TODAY the Victorian AIDS Council, ACON, and the Equality Campaign released a joint statement on the health impacts of marriage discrimination.
The statement has been signed by dozens of health service providers and health professional organisations, all of whom recognise that marriage discrimination is harming the health of LGBTI people.
It is important to understand that LGBTI people do not have poorer health outcomes than the general population because of who they are, but rather because of the stigma and discrimination they are subjected to because of their LGBTI status.
Until we put an end to marriage discrimination, and discrimination of LGBTI people more generally, we will continue to see the negative health impacts prejudice has on LGBTI communities, just as we will continue to experience the burden this places on our health system.
Renewed talk of a plebiscite is unhelpful and unwelcome. It will provide a platform for damaging homophobic and bigoted views. It is also unnecessary, because we have been having a national debate on marriage equality now for many years, and polling has consistently shown that the large majority of Australians support marriage equality.
Although the current definition of marriage as being between a man and a woman clearly discriminates against same-sex attracted couples, it can also impact some intersex and transgender people.
For example, whether or not intersex individuals can marry is often determined by the sex listed on their birth certificate and who they desire to wed. Many transgender people who are already married are also unable to amend the sex on their birth certificate without first divorcing their husband or wife.
It’s important that the altered definition of marriage that brings about marriage equality is inclusive of all Australians.
While there is little data on the impact of marriage discrimination on transgender and intersex people, we know a great deal about the negative health impacts of marriage discrimination on lesbian, gay and bisexual people. The solution to these negative health impacts is simple: any two adults who love each other should have the right to marry.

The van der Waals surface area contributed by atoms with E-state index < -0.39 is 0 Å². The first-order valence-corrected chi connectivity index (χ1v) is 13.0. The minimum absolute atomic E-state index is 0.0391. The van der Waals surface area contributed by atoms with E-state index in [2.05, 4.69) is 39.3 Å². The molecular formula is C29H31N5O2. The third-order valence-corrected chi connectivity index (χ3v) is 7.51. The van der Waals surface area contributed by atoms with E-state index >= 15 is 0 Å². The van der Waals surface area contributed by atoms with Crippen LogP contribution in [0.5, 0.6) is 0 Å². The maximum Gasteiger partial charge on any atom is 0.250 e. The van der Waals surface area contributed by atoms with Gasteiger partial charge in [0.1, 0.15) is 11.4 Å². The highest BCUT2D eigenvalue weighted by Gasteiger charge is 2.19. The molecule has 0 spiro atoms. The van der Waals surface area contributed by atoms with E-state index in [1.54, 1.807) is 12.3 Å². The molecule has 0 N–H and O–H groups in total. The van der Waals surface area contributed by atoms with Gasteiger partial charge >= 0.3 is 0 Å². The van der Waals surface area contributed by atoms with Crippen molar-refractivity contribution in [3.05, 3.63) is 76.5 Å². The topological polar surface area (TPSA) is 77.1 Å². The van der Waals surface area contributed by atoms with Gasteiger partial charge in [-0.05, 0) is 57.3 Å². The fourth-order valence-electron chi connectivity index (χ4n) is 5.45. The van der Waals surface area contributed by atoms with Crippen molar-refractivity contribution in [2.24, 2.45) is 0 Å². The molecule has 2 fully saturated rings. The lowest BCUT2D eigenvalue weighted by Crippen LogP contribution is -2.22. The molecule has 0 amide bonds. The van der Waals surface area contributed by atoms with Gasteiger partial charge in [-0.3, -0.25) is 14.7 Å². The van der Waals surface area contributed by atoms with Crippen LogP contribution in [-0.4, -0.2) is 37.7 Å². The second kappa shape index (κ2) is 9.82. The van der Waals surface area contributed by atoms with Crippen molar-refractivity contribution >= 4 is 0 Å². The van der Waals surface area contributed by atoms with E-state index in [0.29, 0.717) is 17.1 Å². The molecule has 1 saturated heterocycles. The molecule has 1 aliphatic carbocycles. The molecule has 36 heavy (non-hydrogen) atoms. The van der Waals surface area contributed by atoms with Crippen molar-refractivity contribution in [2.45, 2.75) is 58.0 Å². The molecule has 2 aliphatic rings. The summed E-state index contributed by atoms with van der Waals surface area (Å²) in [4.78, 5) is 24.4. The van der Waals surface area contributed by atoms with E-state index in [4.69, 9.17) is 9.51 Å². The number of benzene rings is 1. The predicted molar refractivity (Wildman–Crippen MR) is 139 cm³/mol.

There is no good reason why sexual orientation, gender identity, or sex characteristics should prevent two adults from marrying.
Of course, marriage discrimination is not the only form of discrimination that people in LGBTI communities are subjected to. More generally, homophobia and transphobia impact same-sex attracted and transgender people, and young intersex people are routinely forced to undergo unnecessary medically interventions.
At the Victorian AIDS Council we work to close that health gap with our LGTBI counselling service, where we see the consequences of stigma and discrimination every day.
Many of our clients come to us thinking there is something wrong with them, but the truth is that what’s wrong is the way our society treats them for doing nothing more than being who they are and loving who they love.
The fight for LGBTI rights did not begin with—nor will it end with—marriage equality, but there is no denying that extending the right to marry to all LGBTI people is one big step forward for our country, which is falling behind the rest of the developed world.
We do not need a $160 million plebiscite and we do not need to debate marriage equality any longer. It is time for federal politicians to respect the will of the people and legislate for marriage equality, because the debate is over; those on the side of love have won.
Simon Ruth is CEO of the Victorian AIDS Council.